Are Dogs Actually Vicious? The Truth Behind Dog Attacks

Are Dogs Actually Vicious? The Truth Behind Dog Attacks

November 30, 2017 No Comment

All dogs, no matter how cute or cuddly they look today, are descended from an ancient, prehistoric wolf that we believe was discovered in Asia and Europe. You may not see it in most dogs today, but the instincts of those wolves still exist in all dogs, so it is important to remember to treat these animals with respect.

Are Dogs Actually Vicious?

Over generations, dogs have been relied on to protect humans and livestock. Some dogs are used for sport, like hunting, or dog fighting, which is outlawed in many countries. Pit bulls and Rottweilers have a reputation as vicious dogs. However, a little Chihuahua can be just as vicious. So, why are these breeds considered vicious?

Oddly, size does matter when dogs are labeled vicious. In the case of dogs with massive jaws like the Rottweiler, their gentler, playful side is offset by their vise-like grip of their jaws. Yet, the smaller Chihuahua is not known to back down from a conflict when threatened.

The Truth Behind Dog Attacks

Unfortunately, there are nearly 4.5 million dog bite incidents each year, and 20 percent of those require medical attention. This is a huge deal. So what makes a dog lash out? Most domesticated dogs are not likely to attack unless they feel pain or are continuously abused. Feral canines that have been abandoned and left to their own survival instincts are more likely to attack. They see humans as a threat, causing them to attack when confronted.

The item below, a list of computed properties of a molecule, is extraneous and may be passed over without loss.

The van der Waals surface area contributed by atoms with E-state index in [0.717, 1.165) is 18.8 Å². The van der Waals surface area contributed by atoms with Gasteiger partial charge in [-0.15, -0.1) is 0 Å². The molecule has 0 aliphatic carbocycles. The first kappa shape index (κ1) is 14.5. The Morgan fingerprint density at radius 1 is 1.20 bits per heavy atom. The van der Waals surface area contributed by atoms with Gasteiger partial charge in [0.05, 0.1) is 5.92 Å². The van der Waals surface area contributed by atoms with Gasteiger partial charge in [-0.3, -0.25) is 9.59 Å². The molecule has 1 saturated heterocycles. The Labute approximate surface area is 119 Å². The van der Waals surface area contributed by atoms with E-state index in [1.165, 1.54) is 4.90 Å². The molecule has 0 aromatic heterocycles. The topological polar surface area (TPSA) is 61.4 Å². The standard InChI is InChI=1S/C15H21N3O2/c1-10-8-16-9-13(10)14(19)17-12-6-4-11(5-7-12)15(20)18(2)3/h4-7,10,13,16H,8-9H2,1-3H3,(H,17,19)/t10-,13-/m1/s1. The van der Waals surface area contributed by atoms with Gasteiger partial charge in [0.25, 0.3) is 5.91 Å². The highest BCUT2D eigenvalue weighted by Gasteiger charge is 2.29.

The truth behind dog attacks is that there are several factors that incite these attacks. These include:

  • Extreme fear
  • Unwarranted or neglectful captivity
  • Prior physical abuse
  • Deprivation of proper care and nourishment

Canine Psychology

The amazing thing about most canine breeds is their inherent intelligence. This comes down from prehistoric ancestry. Often, humans are aware their domesticated dog has an almost human intelligence. This may be due to another factor: their closeness and adaptation to humans.

Once a dog is domesticated, they have the ability to retain training in memory. This is also why dogs attack for what seems to be no reason. They may be recalling abuse from the past.

Psychologically, dogs are not very different than humans when it comes to protecting themselves. Biting is a weapon of self-protection. Humans have a multitude of weapons for self-protection. Dogs have only their teeth, strong jaws and a stronger grip.

Conclusion

If you own a dog and you want to avoid dealing with an attack, it is important that you take good care of your dog. Make sure they are getting the proper food and exercise they need. Like people, dogs become irritated when they are cooped up for long periods of time. A loved dog is a happy dog, and happy dogs don’t bite people.

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